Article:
The annual Commercial Vehicle Show is an ideal way of keeping up to speed with developments in the base vehicle market. Much of what we see relating to selected light commercial vehicles across the two halls at the NEC Birmingham will percolate down to the following season’s campervans and motorhomes, and it’s also a good opportunity for curious folk to quiz various manufacturers about technical matters.
This year’s event was noteworthy for a variety of reasons: with the September 2016 deadline for adoption of the Euro 6 emissions standard – which requires a 55% reduction in nitrogen oxide (NOx) emissions compared to the current Euro 5 standard – we were hoping to see how the big manufacturers would be addressing the change.
First off the block with a new Euro 6 engine was Ford. The Blue Oval unveiled its EcoBlue engine on the first day of the show. Initially to be deployed in Transit and Transit Custom vans, it’s available to order now and will also be rolled out in Ford cars. A 2.0-litre turbodiesel, it supersedes the current 2.2-litre TDCi engine, increasing fuel efficiency by 13% while emitting 157g/km of CO2 emissions. Euro 6 compliance is delivered via a selective catalytic reduction (SCR) system using diesel exhaust fluid (DEF) for NOx reduction. The new engine is available in 105bhp, 130bhp and 170bhp outputs, and radio listeners will be cheered to hear that it radiates half the sound of the previous 2.2-litre engine while idling.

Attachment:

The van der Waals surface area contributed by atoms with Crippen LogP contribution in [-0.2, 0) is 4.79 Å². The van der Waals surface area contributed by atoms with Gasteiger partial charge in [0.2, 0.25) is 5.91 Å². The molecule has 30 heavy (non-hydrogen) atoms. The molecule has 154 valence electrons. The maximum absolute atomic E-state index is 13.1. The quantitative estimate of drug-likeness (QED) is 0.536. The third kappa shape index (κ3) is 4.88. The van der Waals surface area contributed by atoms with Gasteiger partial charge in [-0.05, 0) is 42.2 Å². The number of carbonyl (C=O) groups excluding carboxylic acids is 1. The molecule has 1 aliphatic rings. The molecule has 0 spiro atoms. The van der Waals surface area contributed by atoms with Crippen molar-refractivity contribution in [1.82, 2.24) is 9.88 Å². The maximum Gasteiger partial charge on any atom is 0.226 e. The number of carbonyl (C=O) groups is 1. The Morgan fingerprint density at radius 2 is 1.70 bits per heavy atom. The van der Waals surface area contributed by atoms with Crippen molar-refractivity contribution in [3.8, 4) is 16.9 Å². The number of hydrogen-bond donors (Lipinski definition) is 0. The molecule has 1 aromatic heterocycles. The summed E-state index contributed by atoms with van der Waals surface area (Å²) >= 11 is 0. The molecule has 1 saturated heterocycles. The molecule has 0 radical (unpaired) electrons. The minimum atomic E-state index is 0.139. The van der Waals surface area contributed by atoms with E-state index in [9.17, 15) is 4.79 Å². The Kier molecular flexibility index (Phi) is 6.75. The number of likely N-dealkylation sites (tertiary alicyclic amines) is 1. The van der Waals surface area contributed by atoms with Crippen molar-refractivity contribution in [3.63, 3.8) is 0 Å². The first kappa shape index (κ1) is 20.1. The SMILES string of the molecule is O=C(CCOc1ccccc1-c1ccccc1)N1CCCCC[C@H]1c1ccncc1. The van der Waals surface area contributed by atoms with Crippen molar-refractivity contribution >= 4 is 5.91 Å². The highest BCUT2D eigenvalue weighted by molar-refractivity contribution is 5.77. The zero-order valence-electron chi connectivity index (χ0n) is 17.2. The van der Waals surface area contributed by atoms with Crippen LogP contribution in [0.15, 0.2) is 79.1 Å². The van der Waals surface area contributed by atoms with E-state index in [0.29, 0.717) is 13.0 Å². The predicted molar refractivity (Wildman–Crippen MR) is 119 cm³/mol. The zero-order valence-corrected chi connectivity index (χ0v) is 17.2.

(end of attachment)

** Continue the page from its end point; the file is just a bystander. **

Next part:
In other Ford news, a six-speed automatic transmission will be available as an option on Transit vehicles later this year, as will some new safety aids: side wind stabilisation and pre-collision assist with pedestrian detection.
Other manufacturers to reveal their Euro 6 plans at the CV Show included Iveco – its Daily is the base for many top-end motorhomes from the likes of RS Motorhomes and Germany’s Dethleffs, Concorde and Carthago.
The new Daily E6 offers three engine options: a 2.3-litre block preferring EGR to SCR and available with 120, 140 and 160bhp outputs, a 3.0-litre unit using SCR and with five choices of output, plus a 3.0-litre compressed natural gas version (the 2.3-litre engine is also available with SCR technology instead of EGR, if preferred). Iveco claims an improvement of 8% in fuel economy for E6 over its Euro 5+ engines, and the firm’s HI-MATIC eight-speed automatic transmission is available on over 60% of the new Euro 6 engines.
Also found on the Iveco stand was a Daily 4x4, which should appeal to converters of off-road motorhomes, and we could well see examples carrying these new underpinnings in the coming season. But the Italian manufacturer wasn’t finished there – crowds of admiring commercial fleet buyers positively sparked up over an electrically powered variant, the zero-emissions Daily Electric, which has a range of up to 174 miles.
Plug-in vehicles were also displayed by Citroën, in the form of an all-electric Berlingo mini-van, alongside a new version of the Dispatch, an occasional base for small self-built conversions.